The Effects of Health and Health Shocks on Hours Worked
We investigate the impact of health on working hours in recognition of the fact that leaving the labour market due to persistently low levels of health stock or due to new health shocks, is only one of the possibilities open to employees. We use the first six waves of the HILDA survey to estimate the joint effect of health status and health shocks on working hours using a dynamic random effects Tobit model of working hours to account for zero working hours. We follow Heckman (1981) and approximate the unknown initial conditions with a static equation that utilizes information from the first wave of the data. Predicted individual health stocks are used to ameliorate the possible effects of measurement error and endogeneity. We conclude that overall lower health status results in lower working hours and that health shocks lead to further reductions in working hours when they occur. Estimation results show that the model performs well in separating the time-persistent effect of health stock (health status) and the potentially more transient health shocks on working hours.
|Date of creation:||May 2008|
|Publication status:||published in: Health Economics, 2014, 23(5), 516-528|
|Contact details of provider:|| Postal: IZA, P.O. Box 7240, D-53072 Bonn, Germany|
Phone: +49 228 3894 223
Fax: +49 228 3894 180
Web page: http://www.iza.org
|Order Information:|| Postal: IZA, Margard Ody, P.O. Box 7240, D-53072 Bonn, Germany|
Please report citation or reference errors to , or , if you are the registered author of the cited work, log in to your RePEc Author Service profile, click on "citations" and make appropriate adjustments.:
- Bound, John & Schoenbaum, Michael & Stinebrickner, Todd R. & Waidmann, Timothy, 1999.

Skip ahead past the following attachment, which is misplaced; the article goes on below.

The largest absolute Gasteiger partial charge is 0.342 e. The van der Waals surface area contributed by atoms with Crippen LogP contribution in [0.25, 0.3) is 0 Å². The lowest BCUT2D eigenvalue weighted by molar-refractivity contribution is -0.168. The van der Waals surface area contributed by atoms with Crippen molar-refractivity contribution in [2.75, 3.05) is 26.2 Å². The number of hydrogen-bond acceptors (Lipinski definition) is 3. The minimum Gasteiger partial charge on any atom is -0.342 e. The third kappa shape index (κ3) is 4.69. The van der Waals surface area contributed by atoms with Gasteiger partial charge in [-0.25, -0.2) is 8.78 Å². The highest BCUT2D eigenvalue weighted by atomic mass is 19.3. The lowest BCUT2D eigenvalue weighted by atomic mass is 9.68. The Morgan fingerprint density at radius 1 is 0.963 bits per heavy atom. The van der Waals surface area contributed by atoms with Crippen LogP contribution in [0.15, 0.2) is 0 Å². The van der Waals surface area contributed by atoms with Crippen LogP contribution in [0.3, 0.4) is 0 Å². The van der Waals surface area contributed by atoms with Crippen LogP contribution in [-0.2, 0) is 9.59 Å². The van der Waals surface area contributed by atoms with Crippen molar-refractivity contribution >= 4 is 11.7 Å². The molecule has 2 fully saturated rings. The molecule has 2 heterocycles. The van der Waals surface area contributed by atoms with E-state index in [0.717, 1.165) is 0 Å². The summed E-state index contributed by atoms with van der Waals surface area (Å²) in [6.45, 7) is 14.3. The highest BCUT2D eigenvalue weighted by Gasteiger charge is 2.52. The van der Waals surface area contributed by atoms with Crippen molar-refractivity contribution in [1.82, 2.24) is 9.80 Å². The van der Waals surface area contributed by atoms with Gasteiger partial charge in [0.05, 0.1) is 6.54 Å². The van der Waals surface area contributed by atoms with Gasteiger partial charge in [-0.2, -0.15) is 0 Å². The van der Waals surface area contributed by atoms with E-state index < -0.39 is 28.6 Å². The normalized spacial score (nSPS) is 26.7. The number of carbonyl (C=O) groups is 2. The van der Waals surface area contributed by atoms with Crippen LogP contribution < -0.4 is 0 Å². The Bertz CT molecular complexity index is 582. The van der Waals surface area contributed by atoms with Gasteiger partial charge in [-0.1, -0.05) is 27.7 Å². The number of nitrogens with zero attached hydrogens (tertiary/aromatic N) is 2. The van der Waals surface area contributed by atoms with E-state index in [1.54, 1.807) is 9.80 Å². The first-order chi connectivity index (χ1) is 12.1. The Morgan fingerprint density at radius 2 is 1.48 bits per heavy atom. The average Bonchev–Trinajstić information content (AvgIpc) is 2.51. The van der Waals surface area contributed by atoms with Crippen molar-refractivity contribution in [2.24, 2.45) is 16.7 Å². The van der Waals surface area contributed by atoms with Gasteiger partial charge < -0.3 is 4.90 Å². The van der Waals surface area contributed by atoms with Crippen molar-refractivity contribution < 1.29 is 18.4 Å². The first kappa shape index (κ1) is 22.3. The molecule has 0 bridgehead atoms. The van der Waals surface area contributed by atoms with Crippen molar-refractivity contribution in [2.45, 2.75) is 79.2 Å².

"The dynamic effects of health on the labor force transitions of older workers,"
Elsevier, vol. 6(2), pages 179-202, June.
- John Bound & Michael Schoenbaum & Todd R. Stinebrickner & Timothy Waidmann, 1998. "The Dynamic Effects of Health on the Labor Force Transitions of Older Workers," NBER Working Papers 6777, National Bureau of Economic Research, Inc.
- Dean R. Hyslop, 1999. "State Dependence, Serial Correlation and Heterogeneity in Intertemporal Labor Force Participation of Married Women," Econometrica, Econometric Society, vol. 67(6), pages 1255-1294, November.
- Umut Oguzoglu, 2007.
"Dynamics of Work-Limitation and Work in Australia,"
Melbourne Institute Working Paper Series
wp2007n10, Melbourne Institute of Applied Economic and Social Research, The University of Melbourne.
- Disney, Richard & Emmerson, Carl & Wakefield, Matthew, 2006.
"Ill health and retirement in Britain: A panel data-based analysis,"
Journal of Health Economics,
Elsevier, vol. 25(4), pages 621-649, July.
- Richard Disney & Carl Emmerson & Matthew Wakefield, 2003. "Ill health and retirement in Britain: a panel data based analysis," IFS Working Papers W03/02, Institute for Fiscal Studies.
- Brenda Gannon & Brian Nolan, 2004. "Disability and Labour Force Participation in Ireland," The Economic and Social Review, Economic and Social Studies, vol. 35(2), pages 135-155.
- Mark Wooden & Robert Drago, 2007. "The Changing Distribution of Working Hours in Australia," Melbourne Institute Working Paper Series wp2007n19, Melbourne Institute of Applied Economic and Social Research, The University of Melbourne.
- Haardt, David, 2006.
"Transitions out of and back to employment among older men and women in the UK,"
ISER Working Paper Series
2006-20, Institute for Social and Economic Research.
- David Haardt, 2007. "Transitions Out Of and Back To Employment among Older Men and Women in the UK," Social and Economic Dimensions of an Aging Population Research Papers 197, McMaster University.
- Nicole Watson & Mark Wooden, 2004. "The HILDA Survey Four Years On," Australian Economic Review, The University of Melbourne, Melbourne Institute of Applied Economic and Social Research, vol. 37(3), pages 343-349, 09.
- Gerdtham, U. -G. & Johannesson, M. & Lundberg, L. & Isacson, D., 1999. "A note on validating Wagstaff and van Doorslaer's health measure in the analysis of inequalities in health," Journal of Health Economics, Elsevier, vol. 18(1), pages 117-124, January.
When requesting a correction, please mention this item's handle: RePEc:iza:izadps:dp3496. See general information about how to correct material in RePEc.
For technical questions regarding this item, or to correct its authors, title, abstract, bibliographic or download information, contact: (Mark Fallak)
If references are entirely missing, you can add them using this form.